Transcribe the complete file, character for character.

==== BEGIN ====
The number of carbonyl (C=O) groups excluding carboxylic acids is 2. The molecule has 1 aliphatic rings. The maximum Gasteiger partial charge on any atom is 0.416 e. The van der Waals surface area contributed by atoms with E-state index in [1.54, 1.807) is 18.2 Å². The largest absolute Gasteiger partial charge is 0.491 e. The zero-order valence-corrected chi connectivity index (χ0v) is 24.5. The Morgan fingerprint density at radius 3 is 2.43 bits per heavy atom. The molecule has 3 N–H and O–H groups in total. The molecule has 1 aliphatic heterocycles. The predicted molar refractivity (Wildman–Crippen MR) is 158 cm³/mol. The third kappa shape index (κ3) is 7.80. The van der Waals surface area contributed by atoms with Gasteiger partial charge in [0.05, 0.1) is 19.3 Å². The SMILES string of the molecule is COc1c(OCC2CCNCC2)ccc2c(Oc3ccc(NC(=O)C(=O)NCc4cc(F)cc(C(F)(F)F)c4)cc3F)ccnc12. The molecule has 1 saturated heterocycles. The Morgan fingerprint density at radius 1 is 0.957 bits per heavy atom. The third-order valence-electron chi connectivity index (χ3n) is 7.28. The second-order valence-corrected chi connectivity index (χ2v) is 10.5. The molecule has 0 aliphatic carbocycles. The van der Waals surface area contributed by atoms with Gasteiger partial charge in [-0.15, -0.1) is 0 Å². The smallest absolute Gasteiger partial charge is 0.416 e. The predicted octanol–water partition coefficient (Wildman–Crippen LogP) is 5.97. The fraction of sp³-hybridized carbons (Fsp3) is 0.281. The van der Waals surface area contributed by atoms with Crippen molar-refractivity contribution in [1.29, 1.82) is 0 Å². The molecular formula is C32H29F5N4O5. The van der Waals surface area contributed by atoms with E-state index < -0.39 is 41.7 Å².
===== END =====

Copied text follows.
The number of carbonyl (C=O) groups excluding carboxylic acids is 2. The molecule has 1 aliphatic rings. The maximum Gasteiger partial charge on any atom is 0.416 e. The van der Waals surface area contributed by atoms with E-state index in [1.54, 1.807) is 18.2 Å². The largest absolute Gasteiger partial charge is 0.491 e. The zero-order valence-corrected chi connectivity index (χ0v) is 24.5. The Morgan fingerprint density at radius 3 is 2.43 bits per heavy atom. The molecule has 3 N–H and O–H groups in total. The molecule has 1 aliphatic heterocycles. The predicted molar refractivity (Wildman–Crippen MR) is 158 cm³/mol. The third kappa shape index (κ3) is 7.80. The van der Waals surface area contributed by atoms with Gasteiger partial charge in [0.05, 0.1) is 19.3 Å². The SMILES string of the molecule is COc1c(OCC2CCNCC2)ccc2c(Oc3ccc(NC(=O)C(=O)NCc4cc(F)cc(C(F)(F)F)c4)cc3F)ccnc12. The molecule has 1 saturated heterocycles. The Morgan fingerprint density at radius 1 is 0.957 bits per heavy atom. The third-order valence-electron chi connectivity index (χ3n) is 7.28. The second-order valence-corrected chi connectivity index (χ2v) is 10.5. The molecule has 0 aliphatic carbocycles. The van der Waals surface area contributed by atoms with Gasteiger partial charge in [-0.15, -0.1) is 0 Å². The smallest absolute Gasteiger partial charge is 0.416 e. The predicted octanol–water partition coefficient (Wildman–Crippen LogP) is 5.97. The fraction of sp³-hybridized carbons (Fsp3) is 0.281. The van der Waals surface area contributed by atoms with Crippen molar-refractivity contribution in [1.29, 1.82) is 0 Å². The molecular formula is C32H29F5N4O5. The van der Waals surface area contributed by atoms with E-state index < -0.39 is 41.7 Å².